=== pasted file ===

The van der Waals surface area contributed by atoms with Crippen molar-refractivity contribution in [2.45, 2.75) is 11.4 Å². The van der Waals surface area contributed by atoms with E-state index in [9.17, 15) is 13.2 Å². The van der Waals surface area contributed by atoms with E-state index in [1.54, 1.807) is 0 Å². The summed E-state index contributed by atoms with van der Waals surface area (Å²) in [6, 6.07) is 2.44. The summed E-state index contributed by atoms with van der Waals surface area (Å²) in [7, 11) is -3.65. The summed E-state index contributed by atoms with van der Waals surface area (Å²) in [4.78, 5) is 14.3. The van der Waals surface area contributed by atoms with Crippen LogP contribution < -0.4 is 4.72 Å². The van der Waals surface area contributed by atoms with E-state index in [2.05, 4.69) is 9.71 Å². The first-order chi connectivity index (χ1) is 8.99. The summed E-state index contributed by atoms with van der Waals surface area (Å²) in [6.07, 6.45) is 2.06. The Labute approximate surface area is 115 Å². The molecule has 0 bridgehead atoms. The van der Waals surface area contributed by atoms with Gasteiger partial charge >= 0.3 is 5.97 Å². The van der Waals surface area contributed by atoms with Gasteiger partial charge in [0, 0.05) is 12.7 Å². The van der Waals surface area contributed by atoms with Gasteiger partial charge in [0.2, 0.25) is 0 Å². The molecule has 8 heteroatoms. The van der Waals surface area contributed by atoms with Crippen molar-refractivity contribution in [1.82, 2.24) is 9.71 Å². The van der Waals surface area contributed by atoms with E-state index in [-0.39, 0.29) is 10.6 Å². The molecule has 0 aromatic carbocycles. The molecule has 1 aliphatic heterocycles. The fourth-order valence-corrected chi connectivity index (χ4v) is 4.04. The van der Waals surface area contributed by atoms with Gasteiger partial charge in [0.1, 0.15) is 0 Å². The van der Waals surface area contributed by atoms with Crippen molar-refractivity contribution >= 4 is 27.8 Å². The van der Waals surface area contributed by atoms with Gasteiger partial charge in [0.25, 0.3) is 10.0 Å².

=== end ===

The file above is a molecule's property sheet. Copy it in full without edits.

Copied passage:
The van der Waals surface area contributed by atoms with Crippen molar-refractivity contribution in [2.45, 2.75) is 11.4 Å². The van der Waals surface area contributed by atoms with E-state index in [9.17, 15) is 13.2 Å². The van der Waals surface area contributed by atoms with E-state index in [1.54, 1.807) is 0 Å². The summed E-state index contributed by atoms with van der Waals surface area (Å²) in [6, 6.07) is 2.44. The summed E-state index contributed by atoms with van der Waals surface area (Å²) in [7, 11) is -3.65. The summed E-state index contributed by atoms with van der Waals surface area (Å²) in [4.78, 5) is 14.3. The van der Waals surface area contributed by atoms with Crippen LogP contribution < -0.4 is 4.72 Å². The van der Waals surface area contributed by atoms with E-state index in [2.05, 4.69) is 9.71 Å². The first-order chi connectivity index (χ1) is 8.99. The summed E-state index contributed by atoms with van der Waals surface area (Å²) in [6.07, 6.45) is 2.06. The Labute approximate surface area is 115 Å². The molecule has 0 bridgehead atoms. The van der Waals surface area contributed by atoms with Gasteiger partial charge >= 0.3 is 5.97 Å². The van der Waals surface area contributed by atoms with Gasteiger partial charge in [0, 0.05) is 12.7 Å². The van der Waals surface area contributed by atoms with Gasteiger partial charge in [0.2, 0.25) is 0 Å². The molecule has 8 heteroatoms. The van der Waals surface area contributed by atoms with Crippen molar-refractivity contribution in [1.82, 2.24) is 9.71 Å². The van der Waals surface area contributed by atoms with E-state index in [-0.39, 0.29) is 10.6 Å². The molecule has 0 aromatic carbocycles. The molecule has 1 aliphatic heterocycles. The fourth-order valence-corrected chi connectivity index (χ4v) is 4.04. The van der Waals surface area contributed by atoms with Gasteiger partial charge in [0.1, 0.15) is 0 Å². The van der Waals surface area contributed by atoms with Crippen molar-refractivity contribution >= 4 is 27.8 Å². The van der Waals surface area contributed by atoms with Gasteiger partial charge in [0.25, 0.3) is 10.0 Å².